Cigarette Smoking

Key Points

• Cigarette smoking is the single most preventable cause of mortality in the United States.

• Cigarette smoking cessation reduces risk for myocardial infarction and mortality by 36%.

On an annualized basis, cigarette smoking in the United States incurs over $193 billion in lost productivity and direct health care costs. Approximately 23.5% of American men and 20.9% of American women are smokers. Unfortunately, the incidence of smoking among adolescents and teenagers continues to rise despite legislation limiting some forms of advertising and the sale of cigarettes to minors. Smoking is the single most preventable cause of mortality in the United

States. In addition to increasing risk for developing pulmonary, oral, laryngeal, and bladder neoplasms, cigarette smoking significantly raises risk for developing all forms of atherosclerotic disease and potentiates myocardial ischemia, adverse structural damage to the lung parenchyma, and arterial aneurysm formation. More than 440,000 Americans succumb annually from tobacco-related disease. Smoking also increases risk for erectile dysfunction, osteoporosis, insulin resistance, poor wound healing, pneumonia, and other complications.

Cigarette smoke contains more than 4000 exogenous chemicals. Cigarette smoking is associated with increased intravascular oxygen free-radical production and induces diffuse endothelial dysfunction, resulting in marked reductions in nitric oxide and tissue plasminogen activator (tPA) production (Chia and Newby, 2002). These changes result in increased oxidative injury to cells and lipoproteins, vasoconstriction, and reduced capacity for fibrinolysis in the setting of plaque rupture and overlying thrombus formation. In addition to accelerating rates of atherogenesis in native arteries, continued smoking reduces rates of arterial and venous graft patency in the heart and peripheral vasculature. Cigarette smoking is associated with increased serum levels of multiple emerging risk factors, including CRP, fibrinogen, and homocysteine (Bazzano et al., 2003).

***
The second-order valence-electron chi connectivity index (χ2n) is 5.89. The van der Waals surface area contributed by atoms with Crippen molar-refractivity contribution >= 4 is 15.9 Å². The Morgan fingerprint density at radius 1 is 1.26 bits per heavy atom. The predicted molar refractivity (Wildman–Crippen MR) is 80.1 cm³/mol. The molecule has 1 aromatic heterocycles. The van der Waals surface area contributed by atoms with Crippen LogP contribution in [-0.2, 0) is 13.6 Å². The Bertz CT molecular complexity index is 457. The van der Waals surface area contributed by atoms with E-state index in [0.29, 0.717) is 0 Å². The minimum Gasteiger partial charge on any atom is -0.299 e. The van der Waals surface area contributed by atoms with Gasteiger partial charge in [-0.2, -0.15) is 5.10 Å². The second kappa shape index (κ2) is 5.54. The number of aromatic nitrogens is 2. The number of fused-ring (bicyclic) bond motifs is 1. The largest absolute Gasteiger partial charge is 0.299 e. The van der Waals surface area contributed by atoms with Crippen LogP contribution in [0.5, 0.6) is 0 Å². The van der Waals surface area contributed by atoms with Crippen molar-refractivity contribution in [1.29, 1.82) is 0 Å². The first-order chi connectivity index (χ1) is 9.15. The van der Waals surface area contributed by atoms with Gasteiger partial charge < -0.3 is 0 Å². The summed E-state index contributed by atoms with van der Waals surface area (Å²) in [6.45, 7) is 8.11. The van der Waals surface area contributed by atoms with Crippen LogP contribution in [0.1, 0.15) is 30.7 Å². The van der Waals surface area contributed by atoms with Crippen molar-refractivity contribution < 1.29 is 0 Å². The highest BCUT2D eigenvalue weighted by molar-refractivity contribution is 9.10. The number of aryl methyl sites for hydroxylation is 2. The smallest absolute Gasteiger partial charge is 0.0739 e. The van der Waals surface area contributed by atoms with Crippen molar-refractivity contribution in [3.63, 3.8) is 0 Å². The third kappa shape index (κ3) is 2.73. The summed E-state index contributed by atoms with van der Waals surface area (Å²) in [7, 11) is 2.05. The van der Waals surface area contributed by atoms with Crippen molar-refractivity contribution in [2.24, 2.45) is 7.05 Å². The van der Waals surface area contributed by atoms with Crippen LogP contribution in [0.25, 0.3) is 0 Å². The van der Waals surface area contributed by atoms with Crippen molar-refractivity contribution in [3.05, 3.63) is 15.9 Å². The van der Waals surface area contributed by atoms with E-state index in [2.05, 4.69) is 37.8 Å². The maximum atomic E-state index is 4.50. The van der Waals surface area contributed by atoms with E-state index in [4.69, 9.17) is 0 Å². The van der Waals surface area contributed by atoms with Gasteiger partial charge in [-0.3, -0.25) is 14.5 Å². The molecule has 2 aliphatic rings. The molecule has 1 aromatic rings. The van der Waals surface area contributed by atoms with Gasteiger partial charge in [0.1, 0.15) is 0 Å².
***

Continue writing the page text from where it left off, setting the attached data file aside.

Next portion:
Achieving lifelong smoking cessation in patients who have, or are at risk for, cardiovascular disease is a critical therapeutic goal. Smoking cessation results in a 36% reduction in risk for MI and mortality (van Berkel et al., 1999). Bupropion (Zyban, 150-300 mg orally daily) reduces the intensity of withdrawal symptoms in patients trying to quit smoking by inhibiting the neuronal reuptake of norepinephrine, serotonin, and dopamine. These neurotransmitters are associated with central centers modulating addiction and craving/appetitive behaviors. After taking bupropion for about 2 weeks, patients can begin to wean themselves from cigarette smoke according to a plan established with their provider. Sustained smoking cessation is facilitated by continuing bupropion for 3 to 6 months after patients smoke their last cigarette. Continued counseling and encouragement are important. Smoking cessation classes are also usually available as part of community health awareness programs. Another approach involves the use of nicotine replacement therapies, such as NicoDerm CQ or Habitrol (transdermal delivery systems) and Nicorette gum. These therapies also control withdrawal and craving by providing an alternative source of nicotine that can be progressively weaned over weeks to months. One recommended regimen for the nicotine patch is to wear each dose (21, 14, and 7 mg) for 1 month in a stepped-down fashion. Patients wearing the patch should be counseled not to smoke because this can induce headache, nausea, flushing, and even angina. If a patient cannot achieve smoking cessation on single-agent therapy, the combination of bupropion and a transdermal nicotine patch has been shown to increase success rates compared to the use of either agent alone.

Another smoking-cessation agent, varenicline (Chantix), is a nicotinic acetylcholine receptor agonist that controls withdrawal symptoms during abstinence from nicotine. Treatment with varenicline at 1 mg orally twice daily is associated with a 44% smoking-discontinuation rate after 3 months of continuous therapy (Gonzales et al., 2006). However, side effects have been a concern.

KEY TREATMENT

Smoking cessation is facilitated by patient education about the dangers of smoking and pharmacologic intervention with nicotine replacement products, bupropion, and varenicline (SOR: A). Relapse rates are high in the absence of education, encouragement, and individualized courses of therapy and follow-up (SOR: A).

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